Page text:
What is it like to record in Nashville?
Indolore has recorded his latest EP there. We loved his After The Rain album (review here) in 2021, and Nashville only shows more what a great talent this French singer/songwriter is. But what is it like to record there?
Indolore share their experiences with us.
All photos by Larry Niehues.
It all began with these few lines sung by Jeff Bridges in “Crazy Heart”:
“I got tired of bein’ good
Started missing that old feeling free
Stop actin’ like I thought I should
And went on back to bein’ me”
It’s probably a bit naive to say so, but I felt called. I felt Country inside. Maybe it’s because I grew up in the middle of nothing, maybe it’s because I’m getting older and entering my fourth midlife crisis (at least). Luckily, I met Andrija Tokic (Grammy-nominated producer for Alabama Shakes), boss of the bomb shelter studio in East Nashville. He liked my demos and said “Let’s do it!”. Many feelings came over me at that moment: pride, pressure, shyness, confidence, excitement, stage fright, all at once. But, as is often the case, self-fulfilment is hidden behind our own fears.
So, on May 19th, I pushed open the studio door with my guitar and my life under my arm. A few minutes later I met Drew Carroll, the recording engineer, then drummer Dave Racine, guitarist Sean Thompson, and finally Jack Lawrence. Speaking of Jack, I remember my exchange with Andrija when he announced the casting for the sessions. I said: “THE Jack Lawrence?!” He replied “Yeah, the Jack Lawrence” from The Raconteurs, from The Dead Weather…What an adventure!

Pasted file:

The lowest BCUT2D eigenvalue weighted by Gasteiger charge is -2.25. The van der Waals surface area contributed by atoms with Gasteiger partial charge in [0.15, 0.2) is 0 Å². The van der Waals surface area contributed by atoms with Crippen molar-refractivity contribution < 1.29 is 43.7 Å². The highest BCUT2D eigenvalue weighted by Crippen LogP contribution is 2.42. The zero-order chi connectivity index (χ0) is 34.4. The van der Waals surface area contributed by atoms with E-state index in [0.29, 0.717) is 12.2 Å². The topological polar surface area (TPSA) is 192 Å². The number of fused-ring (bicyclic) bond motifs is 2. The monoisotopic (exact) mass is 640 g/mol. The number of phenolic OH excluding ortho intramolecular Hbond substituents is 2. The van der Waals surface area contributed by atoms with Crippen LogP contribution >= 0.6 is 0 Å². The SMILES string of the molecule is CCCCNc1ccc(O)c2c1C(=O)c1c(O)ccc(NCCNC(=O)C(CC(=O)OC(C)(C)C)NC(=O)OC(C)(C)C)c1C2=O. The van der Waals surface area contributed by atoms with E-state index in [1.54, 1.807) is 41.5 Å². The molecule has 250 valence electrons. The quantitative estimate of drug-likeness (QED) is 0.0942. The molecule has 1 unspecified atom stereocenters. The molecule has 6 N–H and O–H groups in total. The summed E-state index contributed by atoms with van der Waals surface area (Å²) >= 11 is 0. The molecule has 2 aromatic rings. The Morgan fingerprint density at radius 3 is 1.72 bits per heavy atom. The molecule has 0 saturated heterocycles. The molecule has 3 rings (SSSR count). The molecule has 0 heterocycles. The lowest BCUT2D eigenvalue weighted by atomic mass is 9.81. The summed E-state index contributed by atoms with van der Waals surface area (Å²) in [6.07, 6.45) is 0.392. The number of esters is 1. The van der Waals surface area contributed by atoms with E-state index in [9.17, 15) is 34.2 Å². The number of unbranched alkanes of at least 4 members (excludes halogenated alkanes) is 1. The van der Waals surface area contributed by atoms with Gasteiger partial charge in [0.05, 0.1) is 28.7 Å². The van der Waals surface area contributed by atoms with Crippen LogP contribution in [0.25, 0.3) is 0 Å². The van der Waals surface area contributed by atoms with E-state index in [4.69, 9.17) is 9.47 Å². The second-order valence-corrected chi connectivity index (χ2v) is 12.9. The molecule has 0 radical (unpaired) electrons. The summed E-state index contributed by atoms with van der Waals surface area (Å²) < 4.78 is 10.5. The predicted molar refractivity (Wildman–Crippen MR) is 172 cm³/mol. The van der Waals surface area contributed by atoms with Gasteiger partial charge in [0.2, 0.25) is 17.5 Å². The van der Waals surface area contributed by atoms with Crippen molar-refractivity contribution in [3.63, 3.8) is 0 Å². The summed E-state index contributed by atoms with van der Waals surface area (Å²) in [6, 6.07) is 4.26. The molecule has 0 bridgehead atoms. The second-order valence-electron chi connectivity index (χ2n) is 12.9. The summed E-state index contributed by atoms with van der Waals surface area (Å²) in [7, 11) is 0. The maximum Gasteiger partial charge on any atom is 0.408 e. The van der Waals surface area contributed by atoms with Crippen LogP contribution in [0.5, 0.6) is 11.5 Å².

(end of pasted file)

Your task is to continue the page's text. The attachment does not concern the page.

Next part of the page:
Now we’re all in the same room. I tell them about my travel woes, the atmosphere is relaxed and healthy, and the band starts to play. And then, I tell you, I could no longer touch the ground. Everything had become obvious: the call to Nashville, my French Country dream, my musical career, my life choices, my mistakes, my weaknesses and my strengths. It was all in the music that was being born under our fingers, in a sound that was unique, analog, authentic and without return.
The songs followed one another like a round of frozen margaritas with the love of your life, easily, with a smile on your face, the pedal to the metal. “C’est pas la peine”, “I gotta run away”, “We have a song”, “Carina” and then there was “Nashville”. That song wasn’t planned at all, it didn’t even exist the day before. It was born on the porch of the house Andrija lent me, a few minutes after my arrival. I knew it had to be on the record somehow.
Once all the mixes had been completed, at the very last minute, I asked Andrija to record the song alone. I owed this song to this city, which welcomed me like one of its children. When the record was finished, I came home and found myself alone again in this house, feeling a kind of melancholy. No one was there to share this emotion, to celebrate this achievement. Freedom has a price, and I was undoubtedly paying it that evening.
So I set off on foot into the neighborhood, walking for a long time along the avenues, past gas stations, liquor stores and gyms, and suddenly I froze in front of a tattoo parlour. I’d been thinking about it for a long time, but hadn’t had the guts or the opportunity. But it was time, oh yeah it was time! After some hesitation, I went in. I explained what I wanted to a large, lovable guy, and he said “Let’s do it!”. Before he could do anything irreparable, I said “My friend, please be careful, it’s my first time”, to which he replied “But it’s an honour!” 🙂 An hour later, not only did I have my soundtrack, but also my first tattoo, a paper airplane, my freedom. This is what it’s like to record in Nashville: your chest opens and notes fly out.
Thank you Nashville!
Take a listen to Nashville below. Indolore has also written about Brian Wilson in our Why I Love column, here.